LONDON (Reuters) - Amsterdam’s success in winning the battle to host the European Medicines Agency (EMA), which is relocating from London because of Brexit, was welcomed by drug manufacturers on Monday hoping for the least disruption due to staff losses at the regulator.
Amsterdam was the most popular of 19 potential new homes for the drugs watchdog in a recent survey of staff, with 81 percent of them saying they would be willing to move to the Dutch city.
Based in London since 1995, with a staff of around 890, the EMA acts as a one-stop-shop for approving and monitoring the safety of drugs across Europe. It is being uprooted because it must be headquartered in an EU country.
EuropaBio, representing Europe’s biotech sector, said it was happy to see Amsterdam selected.
“Now that we have more clarity, it is vital that the relocation of the EMA will be carried out in such a way as to minimise as much as possible any disruptions that could negatively affect access to medicines for patients,” said John Brennan, the group’s secretary general.
The Association of the British Pharmaceutical Industry’s head Mike Thompson said the focus now “should switch to how patient safety and effective public health can be maintained during this complex transition and into the future”.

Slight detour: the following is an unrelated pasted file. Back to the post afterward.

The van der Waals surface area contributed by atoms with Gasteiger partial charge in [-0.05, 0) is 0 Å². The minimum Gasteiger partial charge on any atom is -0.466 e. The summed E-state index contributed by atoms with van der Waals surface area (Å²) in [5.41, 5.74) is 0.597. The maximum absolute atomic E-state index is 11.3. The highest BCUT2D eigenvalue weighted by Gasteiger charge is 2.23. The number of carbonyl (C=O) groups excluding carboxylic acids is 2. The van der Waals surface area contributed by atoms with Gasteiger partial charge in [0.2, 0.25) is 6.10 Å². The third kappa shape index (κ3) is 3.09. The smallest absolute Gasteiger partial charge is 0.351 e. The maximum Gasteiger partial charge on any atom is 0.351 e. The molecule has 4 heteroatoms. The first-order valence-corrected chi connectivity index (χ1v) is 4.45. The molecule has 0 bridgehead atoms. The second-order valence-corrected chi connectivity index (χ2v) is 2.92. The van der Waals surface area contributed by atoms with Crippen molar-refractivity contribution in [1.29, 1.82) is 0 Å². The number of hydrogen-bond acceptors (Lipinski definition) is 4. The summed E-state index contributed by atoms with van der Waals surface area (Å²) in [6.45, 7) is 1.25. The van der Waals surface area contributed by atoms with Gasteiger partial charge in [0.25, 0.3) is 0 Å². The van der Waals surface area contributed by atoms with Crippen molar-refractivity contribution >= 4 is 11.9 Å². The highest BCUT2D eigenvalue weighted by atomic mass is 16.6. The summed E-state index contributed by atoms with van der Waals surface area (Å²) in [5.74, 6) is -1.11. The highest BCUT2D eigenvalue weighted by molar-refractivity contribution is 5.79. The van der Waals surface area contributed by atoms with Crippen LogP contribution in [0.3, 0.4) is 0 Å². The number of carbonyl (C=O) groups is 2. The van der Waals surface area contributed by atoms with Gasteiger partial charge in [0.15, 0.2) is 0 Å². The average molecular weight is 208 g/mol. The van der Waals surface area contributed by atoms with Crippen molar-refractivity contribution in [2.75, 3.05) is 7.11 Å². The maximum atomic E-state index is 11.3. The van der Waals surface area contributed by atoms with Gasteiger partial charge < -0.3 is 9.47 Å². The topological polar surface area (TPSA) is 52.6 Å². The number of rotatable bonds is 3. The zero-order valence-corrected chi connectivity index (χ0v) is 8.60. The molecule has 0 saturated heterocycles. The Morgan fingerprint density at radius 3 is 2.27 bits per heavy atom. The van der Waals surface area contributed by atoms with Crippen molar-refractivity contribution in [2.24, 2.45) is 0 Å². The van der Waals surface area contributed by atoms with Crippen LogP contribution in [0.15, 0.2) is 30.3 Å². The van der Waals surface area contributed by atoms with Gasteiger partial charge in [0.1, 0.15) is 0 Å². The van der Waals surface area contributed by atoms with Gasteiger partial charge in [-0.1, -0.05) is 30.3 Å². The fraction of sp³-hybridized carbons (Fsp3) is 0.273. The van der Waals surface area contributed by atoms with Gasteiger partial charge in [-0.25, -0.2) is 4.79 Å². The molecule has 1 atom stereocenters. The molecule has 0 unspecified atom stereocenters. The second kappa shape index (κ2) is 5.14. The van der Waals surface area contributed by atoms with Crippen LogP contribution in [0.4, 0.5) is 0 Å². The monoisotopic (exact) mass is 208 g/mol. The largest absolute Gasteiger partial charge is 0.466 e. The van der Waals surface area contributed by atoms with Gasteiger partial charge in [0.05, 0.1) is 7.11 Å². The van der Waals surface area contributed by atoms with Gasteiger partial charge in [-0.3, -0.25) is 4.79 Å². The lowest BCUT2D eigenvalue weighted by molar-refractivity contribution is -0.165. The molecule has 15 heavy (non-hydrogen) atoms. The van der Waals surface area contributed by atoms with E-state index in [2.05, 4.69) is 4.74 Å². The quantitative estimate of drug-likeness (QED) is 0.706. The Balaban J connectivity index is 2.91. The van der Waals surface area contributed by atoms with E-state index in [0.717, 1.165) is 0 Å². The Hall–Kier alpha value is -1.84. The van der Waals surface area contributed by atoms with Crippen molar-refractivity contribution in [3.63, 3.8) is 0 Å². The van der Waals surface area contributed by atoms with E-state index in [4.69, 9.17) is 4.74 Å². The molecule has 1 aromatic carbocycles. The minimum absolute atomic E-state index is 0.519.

The EMA’s executive director Guido Rasi had warned that access to new medicines and safety checks on existing treatments would be jeopardised if politicians picked a new home for the regulator that was unacceptable to staff.
The loss of the EMA is a blow to Britain, which had at one stage hoped to retain the organisation and its hundreds of highly skilled jobs, despite the fact Britain will leave the EU in March 2019.
“London’s loss is Amsterdam’s gain,” said Steve Bates, CEO of Britain’s BioIndustry Association.
Reporting by Ben Hirschler; Editing by Mark Potter